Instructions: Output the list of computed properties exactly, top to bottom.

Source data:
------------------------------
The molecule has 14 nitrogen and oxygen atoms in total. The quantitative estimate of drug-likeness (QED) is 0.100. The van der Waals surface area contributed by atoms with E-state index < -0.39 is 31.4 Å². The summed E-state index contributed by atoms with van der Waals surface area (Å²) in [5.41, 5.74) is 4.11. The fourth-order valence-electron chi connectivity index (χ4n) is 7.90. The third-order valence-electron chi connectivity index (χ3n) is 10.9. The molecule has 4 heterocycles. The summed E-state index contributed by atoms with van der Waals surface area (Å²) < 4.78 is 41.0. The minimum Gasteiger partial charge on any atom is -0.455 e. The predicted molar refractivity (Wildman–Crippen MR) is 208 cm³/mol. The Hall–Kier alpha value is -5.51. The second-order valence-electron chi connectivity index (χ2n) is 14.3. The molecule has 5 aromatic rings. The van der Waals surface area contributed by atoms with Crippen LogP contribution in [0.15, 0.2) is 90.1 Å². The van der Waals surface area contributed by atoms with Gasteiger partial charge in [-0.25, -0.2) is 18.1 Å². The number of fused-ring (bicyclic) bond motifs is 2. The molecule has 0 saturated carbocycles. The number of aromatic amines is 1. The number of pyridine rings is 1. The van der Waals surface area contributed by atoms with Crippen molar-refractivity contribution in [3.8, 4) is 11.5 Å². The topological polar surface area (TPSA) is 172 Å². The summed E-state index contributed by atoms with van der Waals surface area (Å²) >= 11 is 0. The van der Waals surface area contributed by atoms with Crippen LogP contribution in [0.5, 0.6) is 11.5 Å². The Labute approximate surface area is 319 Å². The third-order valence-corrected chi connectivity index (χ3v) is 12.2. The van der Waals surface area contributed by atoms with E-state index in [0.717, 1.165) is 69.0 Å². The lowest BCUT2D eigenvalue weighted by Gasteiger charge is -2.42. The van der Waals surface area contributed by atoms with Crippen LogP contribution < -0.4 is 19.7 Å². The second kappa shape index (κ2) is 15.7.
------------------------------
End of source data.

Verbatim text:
The molecule has 14 nitrogen and oxygen atoms in total. The quantitative estimate of drug-likeness (QED) is 0.100. The van der Waals surface area contributed by atoms with E-state index < -0.39 is 31.4 Å². The summed E-state index contributed by atoms with van der Waals surface area (Å²) in [5.41, 5.74) is 4.11. The fourth-order valence-electron chi connectivity index (χ4n) is 7.90. The third-order valence-electron chi connectivity index (χ3n) is 10.9. The molecule has 4 heterocycles. The summed E-state index contributed by atoms with van der Waals surface area (Å²) < 4.78 is 41.0. The minimum Gasteiger partial charge on any atom is -0.455 e. The predicted molar refractivity (Wildman–Crippen MR) is 208 cm³/mol. The Hall–Kier alpha value is -5.51. The second-order valence-electron chi connectivity index (χ2n) is 14.3. The molecule has 5 aromatic rings. The van der Waals surface area contributed by atoms with Crippen LogP contribution in [0.15, 0.2) is 90.1 Å². The van der Waals surface area contributed by atoms with Gasteiger partial charge in [-0.25, -0.2) is 18.1 Å². The number of fused-ring (bicyclic) bond motifs is 2. The molecule has 0 saturated carbocycles. The number of aromatic amines is 1. The number of pyridine rings is 1. The van der Waals surface area contributed by atoms with Crippen molar-refractivity contribution in [3.8, 4) is 11.5 Å². The topological polar surface area (TPSA) is 172 Å². The summed E-state index contributed by atoms with van der Waals surface area (Å²) >= 11 is 0. The van der Waals surface area contributed by atoms with Crippen LogP contribution in [0.5, 0.6) is 11.5 Å². The Labute approximate surface area is 319 Å². The third-order valence-corrected chi connectivity index (χ3v) is 12.2. The van der Waals surface area contributed by atoms with E-state index in [0.717, 1.165) is 69.0 Å². The lowest BCUT2D eigenvalue weighted by Gasteiger charge is -2.42. The van der Waals surface area contributed by atoms with Crippen LogP contribution < -0.4 is 19.7 Å². The second kappa shape index (κ2) is 15.7.